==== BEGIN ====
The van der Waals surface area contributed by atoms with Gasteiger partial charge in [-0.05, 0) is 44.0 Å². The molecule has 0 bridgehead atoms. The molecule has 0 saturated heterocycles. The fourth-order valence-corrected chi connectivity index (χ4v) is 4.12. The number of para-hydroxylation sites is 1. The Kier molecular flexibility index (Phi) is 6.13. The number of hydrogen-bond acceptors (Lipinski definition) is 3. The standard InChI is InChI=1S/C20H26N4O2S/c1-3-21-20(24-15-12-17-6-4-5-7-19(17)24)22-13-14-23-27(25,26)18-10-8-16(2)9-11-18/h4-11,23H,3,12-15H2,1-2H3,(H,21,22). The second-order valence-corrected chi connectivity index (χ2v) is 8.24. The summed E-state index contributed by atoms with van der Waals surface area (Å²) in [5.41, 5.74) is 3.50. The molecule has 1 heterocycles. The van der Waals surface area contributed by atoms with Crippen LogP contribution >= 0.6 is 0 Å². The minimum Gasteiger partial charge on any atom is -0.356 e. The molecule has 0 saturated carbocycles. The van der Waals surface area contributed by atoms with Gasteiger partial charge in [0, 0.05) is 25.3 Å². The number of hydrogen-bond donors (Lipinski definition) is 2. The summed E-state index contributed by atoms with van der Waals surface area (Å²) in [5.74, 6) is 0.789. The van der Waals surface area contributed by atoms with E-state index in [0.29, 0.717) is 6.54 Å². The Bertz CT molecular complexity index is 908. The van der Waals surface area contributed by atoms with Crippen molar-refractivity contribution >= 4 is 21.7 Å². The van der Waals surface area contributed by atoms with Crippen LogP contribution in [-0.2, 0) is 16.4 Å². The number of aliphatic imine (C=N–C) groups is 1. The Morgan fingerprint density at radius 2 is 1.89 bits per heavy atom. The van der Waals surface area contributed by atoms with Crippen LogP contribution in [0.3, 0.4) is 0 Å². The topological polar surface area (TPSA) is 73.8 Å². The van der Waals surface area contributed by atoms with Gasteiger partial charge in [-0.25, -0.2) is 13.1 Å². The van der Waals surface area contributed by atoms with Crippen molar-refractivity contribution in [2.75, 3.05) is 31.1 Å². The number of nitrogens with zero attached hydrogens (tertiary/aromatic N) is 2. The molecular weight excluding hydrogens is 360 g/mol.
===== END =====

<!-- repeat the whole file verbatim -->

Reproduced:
The van der Waals surface area contributed by atoms with Gasteiger partial charge in [-0.05, 0) is 44.0 Å². The molecule has 0 bridgehead atoms. The molecule has 0 saturated heterocycles. The fourth-order valence-corrected chi connectivity index (χ4v) is 4.12. The number of para-hydroxylation sites is 1. The Kier molecular flexibility index (Phi) is 6.13. The number of hydrogen-bond acceptors (Lipinski definition) is 3. The standard InChI is InChI=1S/C20H26N4O2S/c1-3-21-20(24-15-12-17-6-4-5-7-19(17)24)22-13-14-23-27(25,26)18-10-8-16(2)9-11-18/h4-11,23H,3,12-15H2,1-2H3,(H,21,22). The second-order valence-corrected chi connectivity index (χ2v) is 8.24. The summed E-state index contributed by atoms with van der Waals surface area (Å²) in [5.41, 5.74) is 3.50. The molecule has 1 heterocycles. The van der Waals surface area contributed by atoms with Crippen LogP contribution >= 0.6 is 0 Å². The minimum Gasteiger partial charge on any atom is -0.356 e. The molecule has 0 saturated carbocycles. The van der Waals surface area contributed by atoms with Gasteiger partial charge in [0, 0.05) is 25.3 Å². The number of hydrogen-bond donors (Lipinski definition) is 2. The summed E-state index contributed by atoms with van der Waals surface area (Å²) in [5.74, 6) is 0.789. The van der Waals surface area contributed by atoms with E-state index in [0.29, 0.717) is 6.54 Å². The Bertz CT molecular complexity index is 908. The van der Waals surface area contributed by atoms with Crippen molar-refractivity contribution >= 4 is 21.7 Å². The van der Waals surface area contributed by atoms with Crippen LogP contribution in [-0.2, 0) is 16.4 Å². The number of aliphatic imine (C=N–C) groups is 1. The Morgan fingerprint density at radius 2 is 1.89 bits per heavy atom. The van der Waals surface area contributed by atoms with Crippen LogP contribution in [0.3, 0.4) is 0 Å². The topological polar surface area (TPSA) is 73.8 Å². The van der Waals surface area contributed by atoms with Gasteiger partial charge in [-0.25, -0.2) is 13.1 Å². The van der Waals surface area contributed by atoms with Crippen molar-refractivity contribution in [2.75, 3.05) is 31.1 Å². The number of nitrogens with zero attached hydrogens (tertiary/aromatic N) is 2. The molecular weight excluding hydrogens is 360 g/mol.